MANCHESTER ENGLAND - OCTOBER 24: Alex Song of Arsenal celebrates scoring the second goal during the Barclays Premier League match between Manchester City and Arsenal at City of Manchester Stadium on October 24 2010 in Manchester England. (Photo by Richard Heathcote/Getty Images)
It is not often that far more positives than negatives are ultimately taken from a 3-0 home defeat, but whilst some press reports have been critical of City in the wake of yesterday's defeat it is difficult to read too much into the game given that Dedryck Boyata's dismissal effectively changed the tone of the match at such an early stage.
In the preview of the game it was stressed how vital the midfield battle was set to be; City setting up with the intent to control possession and suffocate the creative aspect of Arsenal's game, very much in the way that Chelsea were defeated. Going down to ten men meant a reshuffle of the pack, with one of the important trio forced to take up defensive duties - although Roberto Mancini still kept David Silva in an advanced position hoping to exploit weaknesses in the visitors defence.
Inevitably, once Arsenal got in front, there was more onus to 'chase' the game, meaning that as time went on tiredness became a factor, which of course Arsenal were able to exploit. Playing against Arsenal is a tough ask at the best of times, let alone a man down.
That isn't to say there weren't chances. Both at 1-0 and 2-0, City still fought, still pressed and still created. The much-maligned Fabianski turned in a very good performance and made some smart saves that undeniably kept City at bay and Arsenal ahead.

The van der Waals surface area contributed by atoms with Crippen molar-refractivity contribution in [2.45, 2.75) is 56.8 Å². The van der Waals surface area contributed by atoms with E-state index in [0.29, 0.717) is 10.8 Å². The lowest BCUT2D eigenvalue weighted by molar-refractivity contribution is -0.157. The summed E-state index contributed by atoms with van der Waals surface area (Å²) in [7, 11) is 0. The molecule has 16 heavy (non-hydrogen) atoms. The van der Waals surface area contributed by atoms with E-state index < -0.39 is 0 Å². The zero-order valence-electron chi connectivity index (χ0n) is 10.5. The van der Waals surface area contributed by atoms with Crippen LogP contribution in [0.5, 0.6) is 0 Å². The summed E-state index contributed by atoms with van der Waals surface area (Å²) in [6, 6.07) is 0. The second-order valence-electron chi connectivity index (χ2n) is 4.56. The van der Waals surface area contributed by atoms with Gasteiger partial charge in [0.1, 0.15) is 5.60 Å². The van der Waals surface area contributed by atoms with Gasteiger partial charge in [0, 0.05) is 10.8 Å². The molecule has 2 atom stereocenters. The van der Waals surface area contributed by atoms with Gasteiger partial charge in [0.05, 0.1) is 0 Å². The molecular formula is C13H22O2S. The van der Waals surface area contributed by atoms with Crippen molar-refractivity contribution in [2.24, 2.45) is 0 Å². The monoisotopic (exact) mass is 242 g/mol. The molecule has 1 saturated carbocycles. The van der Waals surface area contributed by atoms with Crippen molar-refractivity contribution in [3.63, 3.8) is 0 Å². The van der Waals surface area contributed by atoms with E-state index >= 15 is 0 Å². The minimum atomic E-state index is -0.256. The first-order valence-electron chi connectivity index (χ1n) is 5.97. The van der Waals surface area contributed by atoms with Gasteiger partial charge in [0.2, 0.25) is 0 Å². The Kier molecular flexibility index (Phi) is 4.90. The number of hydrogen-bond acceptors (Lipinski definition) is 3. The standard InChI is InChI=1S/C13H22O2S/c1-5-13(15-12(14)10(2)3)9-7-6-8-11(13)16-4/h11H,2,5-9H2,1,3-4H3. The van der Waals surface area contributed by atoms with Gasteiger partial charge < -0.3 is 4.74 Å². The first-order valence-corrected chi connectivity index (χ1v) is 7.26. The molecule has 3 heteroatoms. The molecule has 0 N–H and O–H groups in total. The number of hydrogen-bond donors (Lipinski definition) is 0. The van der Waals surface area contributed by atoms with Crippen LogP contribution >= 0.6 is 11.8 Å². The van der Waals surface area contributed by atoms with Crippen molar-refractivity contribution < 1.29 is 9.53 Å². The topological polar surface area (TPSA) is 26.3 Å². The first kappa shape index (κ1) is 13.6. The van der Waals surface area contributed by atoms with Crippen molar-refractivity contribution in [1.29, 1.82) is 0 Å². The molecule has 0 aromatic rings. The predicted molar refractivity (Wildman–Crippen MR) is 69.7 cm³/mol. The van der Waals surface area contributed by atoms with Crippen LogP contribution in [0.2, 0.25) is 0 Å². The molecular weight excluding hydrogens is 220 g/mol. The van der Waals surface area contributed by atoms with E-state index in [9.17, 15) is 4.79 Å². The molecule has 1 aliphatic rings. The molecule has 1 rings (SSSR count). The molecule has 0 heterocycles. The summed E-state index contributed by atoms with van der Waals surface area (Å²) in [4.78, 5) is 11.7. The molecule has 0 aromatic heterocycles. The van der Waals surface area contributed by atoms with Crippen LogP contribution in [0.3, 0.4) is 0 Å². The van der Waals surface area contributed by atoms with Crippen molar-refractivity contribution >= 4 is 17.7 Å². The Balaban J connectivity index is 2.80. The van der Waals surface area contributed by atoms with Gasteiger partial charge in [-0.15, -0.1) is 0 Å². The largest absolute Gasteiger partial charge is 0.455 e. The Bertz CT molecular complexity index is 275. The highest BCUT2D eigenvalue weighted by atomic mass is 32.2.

It was a big call for Mancini to opt for Boyata over Joleon Lescott, but based on the evidence of Thursday evening I doubt there were many disagreeing with the decision at kick-off. It was a tackle that had to be made by Boyata, but like Vincent Kompany later in the game, the slightest misjudgement can have serious consequences.
Whilst Mancini then adjusted the side well, it could have been that Adam Johnson could have been introduced at some stage in the second half to really run at Arsenal and try and add extra impetus to our play.
Credit does have to be given to Arsenal though. Too often it is easy to level the 'soft' or 'over-complicated' tag at them but yesterday was an example of how ruthless and clinical they can be. Given their away record of late, it was an impressive display - even against ten men - and for a side not mentioned in the title shake-up talk, the evidence of yesterday suggests it would be folly to do so.
It was however an impressive performance to still display the qualities seen for the most part this season, and certainly bodes well for times ahead. The unity, spirit and togetherness of the side has been questioned since the money rolled in, but yet again this was a trait on show in abundance. Mancini appears to have built a strong mentality in the camp and you would imagine that the reaction will be a positive.
It does now leave the table very bunched behind Chelsea (who have a five point lead), with City, Arsenal and United all level on seventeen points and it would not be too much of a stretch to suggest those three teams will be battling to catch Chelsea over the course of the season.
Rather than reading too much into the result from a City perspective: that it is 'proof' that vast riches can't buy success etc, the result and performance may well be more of a lesson in displaying the capabilities of Arsenal, as opposed to the deficiencies of City.